I agree with Mr Robertson. The French have Bastille day, the Americans Thanksgiving and independence day. Surely it's not inappropriate to grant the British, or maybe even just the English, Parliament day on the 5th (or the Friday before it) to celebrate.

For whether you believe Protestantism or Catholicism to be a foreign invention (and since Jesus wasn't from these shores, my view is that neither of them are Made In England!) the 5th November should mark our deliverance from the evil of the destruction of our political system as was and should remind us to cherish the freedoms we have inherited, and to fight for their preservation and enhancement all the harder.

6 November 2011 at 13:43  
Blogger Office of Inspector General said...

Dodo 6 November 2011 01:13 Is it really that bad?

Afraid so old chum. During the riots, when your man jokingly expressed his opinion that it would have been better if the Windrush had been torpedoed on route from the West Indies, he was taken aside and informed he was being offensive ! Bunch of softies down south don’t you know. You are a hardier in lot in Scotland...

6 November 2011 at 13:52  
Blogger The Way of the Dodo said...

If you are being honest, you got off quite lightly! The comment, albeit intended to be humerous, about the death of thousands of black immigrants, with many of those on board having fought in the war, was insensitive at best.

Your family hail from the Emerald Isle. Imagine hearing jokes about the potato famine.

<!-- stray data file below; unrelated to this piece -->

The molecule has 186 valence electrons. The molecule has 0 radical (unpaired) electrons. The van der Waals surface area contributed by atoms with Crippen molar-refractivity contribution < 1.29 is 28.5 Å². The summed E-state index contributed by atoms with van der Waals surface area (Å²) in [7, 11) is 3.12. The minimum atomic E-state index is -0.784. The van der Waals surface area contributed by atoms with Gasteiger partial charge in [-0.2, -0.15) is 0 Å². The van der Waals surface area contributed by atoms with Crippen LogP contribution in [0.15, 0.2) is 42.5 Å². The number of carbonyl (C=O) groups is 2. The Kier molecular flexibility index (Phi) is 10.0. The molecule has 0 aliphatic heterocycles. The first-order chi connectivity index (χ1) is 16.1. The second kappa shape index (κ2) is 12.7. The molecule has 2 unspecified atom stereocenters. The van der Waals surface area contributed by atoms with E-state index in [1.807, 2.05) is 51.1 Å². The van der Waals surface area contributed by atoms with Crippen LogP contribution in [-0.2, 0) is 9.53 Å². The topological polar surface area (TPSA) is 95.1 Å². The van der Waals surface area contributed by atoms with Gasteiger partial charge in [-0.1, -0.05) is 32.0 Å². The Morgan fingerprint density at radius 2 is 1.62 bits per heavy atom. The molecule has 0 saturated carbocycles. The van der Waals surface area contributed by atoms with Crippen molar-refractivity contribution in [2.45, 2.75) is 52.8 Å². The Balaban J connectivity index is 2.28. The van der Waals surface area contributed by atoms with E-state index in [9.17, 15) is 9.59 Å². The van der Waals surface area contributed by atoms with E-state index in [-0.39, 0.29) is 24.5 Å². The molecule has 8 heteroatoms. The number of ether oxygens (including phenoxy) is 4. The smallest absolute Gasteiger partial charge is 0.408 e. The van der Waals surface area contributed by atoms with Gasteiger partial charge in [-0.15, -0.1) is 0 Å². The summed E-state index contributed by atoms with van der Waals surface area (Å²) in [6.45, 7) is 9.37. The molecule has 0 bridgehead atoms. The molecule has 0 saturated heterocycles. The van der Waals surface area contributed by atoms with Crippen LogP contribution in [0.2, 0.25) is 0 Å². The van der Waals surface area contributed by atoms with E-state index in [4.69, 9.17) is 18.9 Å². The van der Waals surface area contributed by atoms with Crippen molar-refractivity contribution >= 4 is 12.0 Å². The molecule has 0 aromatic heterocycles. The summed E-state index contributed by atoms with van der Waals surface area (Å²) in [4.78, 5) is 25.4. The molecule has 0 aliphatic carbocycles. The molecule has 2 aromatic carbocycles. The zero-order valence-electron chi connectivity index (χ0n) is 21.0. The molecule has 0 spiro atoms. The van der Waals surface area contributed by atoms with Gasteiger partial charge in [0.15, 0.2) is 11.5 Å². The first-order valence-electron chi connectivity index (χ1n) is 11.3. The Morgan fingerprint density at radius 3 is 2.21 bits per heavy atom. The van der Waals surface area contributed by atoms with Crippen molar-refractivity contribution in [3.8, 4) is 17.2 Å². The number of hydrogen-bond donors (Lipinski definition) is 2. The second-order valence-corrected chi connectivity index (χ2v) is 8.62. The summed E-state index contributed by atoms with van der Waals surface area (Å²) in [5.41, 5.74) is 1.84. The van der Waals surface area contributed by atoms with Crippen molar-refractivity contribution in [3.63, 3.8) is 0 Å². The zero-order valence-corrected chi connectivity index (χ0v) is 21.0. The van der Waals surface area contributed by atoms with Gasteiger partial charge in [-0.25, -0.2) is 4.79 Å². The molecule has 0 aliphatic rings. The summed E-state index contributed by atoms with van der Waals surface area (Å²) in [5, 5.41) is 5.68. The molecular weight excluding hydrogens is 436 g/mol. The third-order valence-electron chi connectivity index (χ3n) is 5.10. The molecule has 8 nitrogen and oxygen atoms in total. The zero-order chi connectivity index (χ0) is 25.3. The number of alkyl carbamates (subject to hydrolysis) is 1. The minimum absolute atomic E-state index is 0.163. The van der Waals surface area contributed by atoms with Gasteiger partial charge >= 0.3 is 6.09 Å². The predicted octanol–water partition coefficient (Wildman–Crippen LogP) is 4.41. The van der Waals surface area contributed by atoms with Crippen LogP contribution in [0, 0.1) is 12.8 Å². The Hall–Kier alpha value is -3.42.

I doubt I'd get away with a similar comment in Scotalnd.

6 November 2011 at 14:03  
Blogger Office of Inspector General said...

Jon. Surely it's not inappropriate to grant the British, or maybe even just the English, Parliament day on the 5th

Best call it ‘EU’ day, at least until we leave. What !

6 November 2011 at 14:03  
Blogger Office of Inspector General said...

Dodo. Temporarily forgot you’re a stern man ! What the Inspector displayed was digging humour. The presence and influence of certain parts of the black population in England is there for criticism. Had they not come in the first place, there would be people who wouldn’t have been murdered, young men who wouldn’t have been stabbed. Women who wouldn’t have been raped, people who wouldn’t have been mugged, drug victims who wouldn’t have been supplied, riots that wouldn’t have happened. They really are the ‘wouldn’t be’ people – please don’t try and defend them. And yes, it’s young black males responsible, but they taint all their race.